15 votes

Top streamers can be offered $50,000 an hour or more to play new games

10 comments

  1. [4]
    Gaywallet
    Link
    I don't watch streamers so I'm not super invested in the advertising/capitalism side, but I'm glad that people are surfacing just how much these people are sometimes getting paid to play their...

    I don't watch streamers so I'm not super invested in the advertising/capitalism side, but I'm glad that people are surfacing just how much these people are sometimes getting paid to play their games. When top stars like Ninja stick with a game for a long period of time but never disclose that they are being paid what may be upwards of a million dollars (on-top of the money they already get off people watching their stream), it's a bit deceptive.

    Now a game company that has the money to do that is probably selling a good product, but it does raise the barrier to entry for truly fantastic but smaller studio games as at some point they may not be able to afford the streamers as this kind of behavior becomes more mainstream.

    One nice thing that I have seen is that many of these streamers already make so much money off their fan base that they have made videos talking about how they approach these deals and why they choose to accept or turn them down.

    What I'm most worried about are streamers who haven't quite taken off yet, but have enough of a fan pull to be more easily swayed by large buckets of cash and willing to sell out. Without clear guidelines on these platforms (or through some sort of trade union or driven by top streamers) this could get messy.

    8 votes
    1. [2]
      Deimos
      Link Parent
      It's a really interesting topic. There are all these new internet/social-media-based forms of advertising via "influencers". Some companies have already figured out how to take advantage of it,...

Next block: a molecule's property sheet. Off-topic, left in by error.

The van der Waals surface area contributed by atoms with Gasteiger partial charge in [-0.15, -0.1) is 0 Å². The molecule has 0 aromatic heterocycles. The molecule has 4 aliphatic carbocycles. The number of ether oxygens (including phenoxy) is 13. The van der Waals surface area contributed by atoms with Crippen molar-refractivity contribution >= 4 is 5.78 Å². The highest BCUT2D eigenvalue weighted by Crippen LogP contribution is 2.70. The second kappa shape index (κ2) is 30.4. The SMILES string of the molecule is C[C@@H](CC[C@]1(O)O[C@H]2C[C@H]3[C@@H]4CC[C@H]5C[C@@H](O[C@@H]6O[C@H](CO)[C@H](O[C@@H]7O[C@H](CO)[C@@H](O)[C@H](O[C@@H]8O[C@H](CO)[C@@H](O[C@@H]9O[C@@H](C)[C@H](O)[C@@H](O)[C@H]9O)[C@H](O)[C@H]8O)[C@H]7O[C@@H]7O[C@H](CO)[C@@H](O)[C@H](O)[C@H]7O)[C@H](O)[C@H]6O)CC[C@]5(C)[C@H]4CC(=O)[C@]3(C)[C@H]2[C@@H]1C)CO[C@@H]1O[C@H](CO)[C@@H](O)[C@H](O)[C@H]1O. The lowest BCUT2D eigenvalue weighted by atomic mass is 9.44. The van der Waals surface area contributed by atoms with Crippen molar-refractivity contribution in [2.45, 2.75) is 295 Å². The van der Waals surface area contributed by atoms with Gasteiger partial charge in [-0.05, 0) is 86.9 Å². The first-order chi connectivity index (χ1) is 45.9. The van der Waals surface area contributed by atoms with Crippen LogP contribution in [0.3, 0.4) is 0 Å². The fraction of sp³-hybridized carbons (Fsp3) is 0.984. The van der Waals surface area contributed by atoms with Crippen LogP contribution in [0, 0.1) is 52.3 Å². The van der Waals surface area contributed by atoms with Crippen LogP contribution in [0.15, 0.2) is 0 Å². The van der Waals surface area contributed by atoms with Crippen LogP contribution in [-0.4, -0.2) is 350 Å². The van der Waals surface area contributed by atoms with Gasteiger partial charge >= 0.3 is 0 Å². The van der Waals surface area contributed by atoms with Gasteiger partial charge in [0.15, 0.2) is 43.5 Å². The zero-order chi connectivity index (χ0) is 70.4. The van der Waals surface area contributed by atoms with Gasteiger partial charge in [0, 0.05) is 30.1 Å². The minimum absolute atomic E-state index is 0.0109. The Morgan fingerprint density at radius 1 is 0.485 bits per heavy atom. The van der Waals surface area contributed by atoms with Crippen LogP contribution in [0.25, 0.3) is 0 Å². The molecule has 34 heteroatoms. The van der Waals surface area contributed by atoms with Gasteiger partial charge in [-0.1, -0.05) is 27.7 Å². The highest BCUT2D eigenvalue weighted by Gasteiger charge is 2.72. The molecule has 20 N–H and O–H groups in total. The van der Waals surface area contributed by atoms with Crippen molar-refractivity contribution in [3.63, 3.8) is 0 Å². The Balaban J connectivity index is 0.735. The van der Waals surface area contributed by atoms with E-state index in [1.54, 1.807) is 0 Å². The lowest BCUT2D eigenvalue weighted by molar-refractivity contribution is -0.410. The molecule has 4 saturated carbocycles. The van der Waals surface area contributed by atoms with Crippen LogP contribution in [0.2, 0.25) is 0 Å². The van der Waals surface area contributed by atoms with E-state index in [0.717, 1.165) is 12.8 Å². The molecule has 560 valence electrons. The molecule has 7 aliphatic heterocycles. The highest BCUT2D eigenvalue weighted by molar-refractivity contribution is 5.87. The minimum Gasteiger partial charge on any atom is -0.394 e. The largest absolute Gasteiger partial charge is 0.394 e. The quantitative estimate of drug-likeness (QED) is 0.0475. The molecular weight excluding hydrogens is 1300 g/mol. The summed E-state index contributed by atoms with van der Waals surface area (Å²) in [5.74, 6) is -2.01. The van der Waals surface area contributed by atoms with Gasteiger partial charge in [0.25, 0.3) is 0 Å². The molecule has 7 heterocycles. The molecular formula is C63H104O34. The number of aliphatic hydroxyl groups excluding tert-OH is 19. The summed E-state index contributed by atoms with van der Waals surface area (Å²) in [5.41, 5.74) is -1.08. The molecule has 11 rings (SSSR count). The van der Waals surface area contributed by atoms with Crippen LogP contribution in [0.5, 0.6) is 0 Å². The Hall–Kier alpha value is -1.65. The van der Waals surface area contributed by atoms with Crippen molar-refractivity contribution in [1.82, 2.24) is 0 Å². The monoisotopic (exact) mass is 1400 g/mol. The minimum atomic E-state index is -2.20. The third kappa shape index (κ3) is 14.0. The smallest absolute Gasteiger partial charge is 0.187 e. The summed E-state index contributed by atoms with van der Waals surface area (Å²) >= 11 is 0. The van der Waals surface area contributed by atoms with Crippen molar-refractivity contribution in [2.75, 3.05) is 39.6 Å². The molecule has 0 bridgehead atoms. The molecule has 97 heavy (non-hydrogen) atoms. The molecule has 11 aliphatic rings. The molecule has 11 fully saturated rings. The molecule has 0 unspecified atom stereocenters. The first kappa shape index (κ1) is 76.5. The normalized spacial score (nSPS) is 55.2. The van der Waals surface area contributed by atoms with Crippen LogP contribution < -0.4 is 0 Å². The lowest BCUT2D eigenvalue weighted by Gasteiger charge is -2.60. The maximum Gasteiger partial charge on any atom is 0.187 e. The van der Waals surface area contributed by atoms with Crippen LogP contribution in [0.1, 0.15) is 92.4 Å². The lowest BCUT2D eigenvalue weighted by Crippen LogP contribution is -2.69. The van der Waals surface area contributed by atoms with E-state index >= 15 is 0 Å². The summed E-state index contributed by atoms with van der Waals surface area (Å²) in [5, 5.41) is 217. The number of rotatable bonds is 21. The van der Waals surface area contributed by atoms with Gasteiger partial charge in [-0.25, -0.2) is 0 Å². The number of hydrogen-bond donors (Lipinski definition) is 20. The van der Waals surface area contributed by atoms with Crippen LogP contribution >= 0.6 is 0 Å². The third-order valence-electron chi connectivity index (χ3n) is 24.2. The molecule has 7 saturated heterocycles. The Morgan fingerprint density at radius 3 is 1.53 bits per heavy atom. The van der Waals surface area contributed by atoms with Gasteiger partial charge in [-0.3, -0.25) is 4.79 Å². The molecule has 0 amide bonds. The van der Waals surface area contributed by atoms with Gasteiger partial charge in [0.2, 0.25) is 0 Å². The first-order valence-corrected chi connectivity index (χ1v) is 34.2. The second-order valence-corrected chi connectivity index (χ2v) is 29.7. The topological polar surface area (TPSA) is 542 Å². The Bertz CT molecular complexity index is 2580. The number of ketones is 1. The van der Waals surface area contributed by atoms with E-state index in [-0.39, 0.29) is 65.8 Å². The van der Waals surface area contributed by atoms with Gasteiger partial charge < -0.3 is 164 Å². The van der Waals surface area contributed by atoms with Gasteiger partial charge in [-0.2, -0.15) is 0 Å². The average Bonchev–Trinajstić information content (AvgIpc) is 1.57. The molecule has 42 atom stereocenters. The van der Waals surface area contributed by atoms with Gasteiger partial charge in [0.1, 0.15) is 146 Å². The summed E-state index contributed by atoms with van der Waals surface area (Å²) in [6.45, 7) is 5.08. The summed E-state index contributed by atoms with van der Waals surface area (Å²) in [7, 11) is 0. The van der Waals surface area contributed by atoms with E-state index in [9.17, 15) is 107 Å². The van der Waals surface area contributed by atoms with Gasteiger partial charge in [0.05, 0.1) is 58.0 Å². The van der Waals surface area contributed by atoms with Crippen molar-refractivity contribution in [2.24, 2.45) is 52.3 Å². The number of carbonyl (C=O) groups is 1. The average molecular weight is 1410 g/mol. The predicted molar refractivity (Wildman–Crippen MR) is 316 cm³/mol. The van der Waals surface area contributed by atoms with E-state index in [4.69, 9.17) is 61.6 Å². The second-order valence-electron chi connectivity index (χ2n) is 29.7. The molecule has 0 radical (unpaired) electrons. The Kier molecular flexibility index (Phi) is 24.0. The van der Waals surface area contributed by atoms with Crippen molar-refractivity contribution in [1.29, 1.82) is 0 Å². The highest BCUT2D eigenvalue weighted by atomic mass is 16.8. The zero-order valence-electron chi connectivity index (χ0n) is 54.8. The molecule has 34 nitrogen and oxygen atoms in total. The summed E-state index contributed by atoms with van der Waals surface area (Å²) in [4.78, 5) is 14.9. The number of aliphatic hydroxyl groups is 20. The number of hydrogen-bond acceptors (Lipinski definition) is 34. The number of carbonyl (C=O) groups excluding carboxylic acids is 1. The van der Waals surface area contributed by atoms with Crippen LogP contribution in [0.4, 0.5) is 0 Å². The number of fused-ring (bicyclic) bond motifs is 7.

It's a really interesting topic. There are all these new internet/social-media-based forms of advertising via "influencers". Some companies have already figured out how to take advantage of it, but regulations haven't even started catching up, and I think a lot of viewers don't realize how pervasive it is.

      I mentioned this a few months ago, but I think we're especially going to start seeing some weird cases when some of the currently famous influencers start having their popularity drop off, because they'll probably be willing to endorse some shady stuff to keep getting paid after the high-end offers dry up.

      7 votes
      1. alyaza
        Link Parent
        honestly, i have no clue how regulation in general is gonna handle some of the new models of advertising/fundraising being used by companies. the rise of alternative media and social media...

        Some companies have already figured out how to take advantage of it, but regulations haven't even started catching up, and I think a lot of viewers don't realize how pervasive it is.

        honestly, i have no clue how regulation in general is gonna handle some of the new models of advertising/fundraising being used by companies. the rise of alternative media and social media combined with the collapse of the traditional advertising model on the internet and the rise of anti-ad sentiments and adblockers has basically created a thunderdome of new throw-everything-at-the-wall-and-see-what-sticks-best advertising models that are all over the place and some of which are going to be next to impossible to wrangle in. influencer culture seems to just be the most prominent model of the lot.

        4 votes
    2. Keegan
      Link Parent